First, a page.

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. Last Updated: 07/27/2016

A Humble Davydenko Takes Top Prize in Shanghai

APDavydenko reacting to the judges' decision that declared him the winner in the final of the Shanghai Masters tournament on Sunday, Oct. 18, 2009, in Shanghai, China.

It was fitting that Nikolai Davydenko should get his biggest win of the year on Sunday at a Shanghai Masters tournament dominated by injury retirements and a debate over the length of the season.

The 28-year-old Russian, who beat Spanish world No. 2 Rafa Nadal 7-6, 6-3 in the final, has long had a reputation as one of the hardest working players in the game, and his tenacity paid off in Shanghai.

The final point of the match delivered some drama when Nadal's forehand received a late out call by a linesperson. Davydenko thought he won the match, but Nadal challenged the call.

Awaiting the decision in a crouch, Davydenko leapt up in victory when the replay showed that Nadal's ball had landed long. He then ran to the side of the court to kiss his wife Irina.

The first set had a number of twists and turns before Davydenko hit a backhand winner down the line to clinch the tiebreaker.

Davydenko took advantage of his third break point in the third game and held it until Nadal broke back in the eighth game.

"Four-all in first set, I was feeling like I losing my chance to win the first set because he came back," Davydenko said. "I play very well in the tiebreak, winning, and then feeling I have a chance."

It appeared that Nadal was taking charge, holding a set point on Davydenko's serve in the 10th game. But he flubbed that point by hitting a casual lob that Davydenko answered with a crisp overhead winner.

From 2-2 in the first set tiebreaker, Davydenko successfully challenged Nadal's serve on the fifth and ninth points to prevail.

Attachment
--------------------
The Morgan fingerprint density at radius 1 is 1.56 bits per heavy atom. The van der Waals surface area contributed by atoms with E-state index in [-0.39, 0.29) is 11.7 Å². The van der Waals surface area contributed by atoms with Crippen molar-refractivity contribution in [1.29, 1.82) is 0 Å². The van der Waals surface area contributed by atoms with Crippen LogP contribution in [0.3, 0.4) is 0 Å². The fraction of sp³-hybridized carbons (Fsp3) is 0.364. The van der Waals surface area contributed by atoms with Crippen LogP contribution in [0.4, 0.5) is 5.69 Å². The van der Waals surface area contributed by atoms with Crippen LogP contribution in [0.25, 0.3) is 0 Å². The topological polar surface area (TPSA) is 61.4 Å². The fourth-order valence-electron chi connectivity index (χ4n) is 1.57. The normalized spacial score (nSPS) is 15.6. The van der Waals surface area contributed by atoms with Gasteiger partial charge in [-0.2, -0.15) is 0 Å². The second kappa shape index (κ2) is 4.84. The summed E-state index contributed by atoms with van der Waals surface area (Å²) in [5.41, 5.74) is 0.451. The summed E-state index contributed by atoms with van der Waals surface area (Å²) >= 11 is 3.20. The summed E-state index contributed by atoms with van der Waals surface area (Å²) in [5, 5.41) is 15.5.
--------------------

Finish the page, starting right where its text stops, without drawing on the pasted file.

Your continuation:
In the second set, Davydenko broke Nadal's serve in the sixth game when the Spaniard hit a backhand wide to take a 4-2 lead. 

Andy Roddick, who said on Monday that the careers of top players could be shortened if the season was not reduced in length, was one of nine players who subsequently failed to complete their matches at the tournament.

"It's good for me if everybody gets injured at the end of the year, because I didn't play the first three months of the year and everybody played already," said Davydenko, who now has a good shot at making the World Tour finals in London next month.

"Maybe I have more chance coming to London. Maybe everybody will retire in London and I can win London," he joked. Whippet-thin with a bald pate and an unflamboyant style of play, the 28-year-old baseliner is under no illusion that he is one of the sport's stars.

"I want to finish top 10 in this year, just this thing, for me, it's important. Everything else is not so important," said the current number eight.

"I don't want to have more fans. Okay, more money is always good. But I'm not the sort of person who wants to be famous.

"Nobody expects me to win a tournament. And so I have no pressure. If I win, it's good. If I lose, also it's okay. I just play and I do my job."

He is no journeyman either, racking up more than $10 million in prize money in a decade on the tour and finishing in the top five at the end of each season since 2004.

If Davydenko is known for anything, though, it is for the number of tournaments he plays.

Despite missing three months with a heel injury, Shanghai was the Russian's 19th tournament of the year. Last year he played 22 tour events, three Davis Cup ties and the Olympics.

"Some guys say [the season] is too long. Some guys say it's too short. Really, it depends how many tournaments you play and how many matches you play," he said.

"For sure if I get to the final every week then, yes, I'd say I want to finish in three months."

Davydenko has won at least one title in each of the last seven years but, despite his consistent success, has never been beyond the semifinals at a Grand Slam.

"Today was a two-set match," he explained. "In a Grand Slam, I need to play one more set against Nadal. I don't know if I can beat him in a third set, and a fourth and a fifth.

"It's difficult. Maybe if you change the Grand Slam to three sets I can win some."

(AP, Reuters)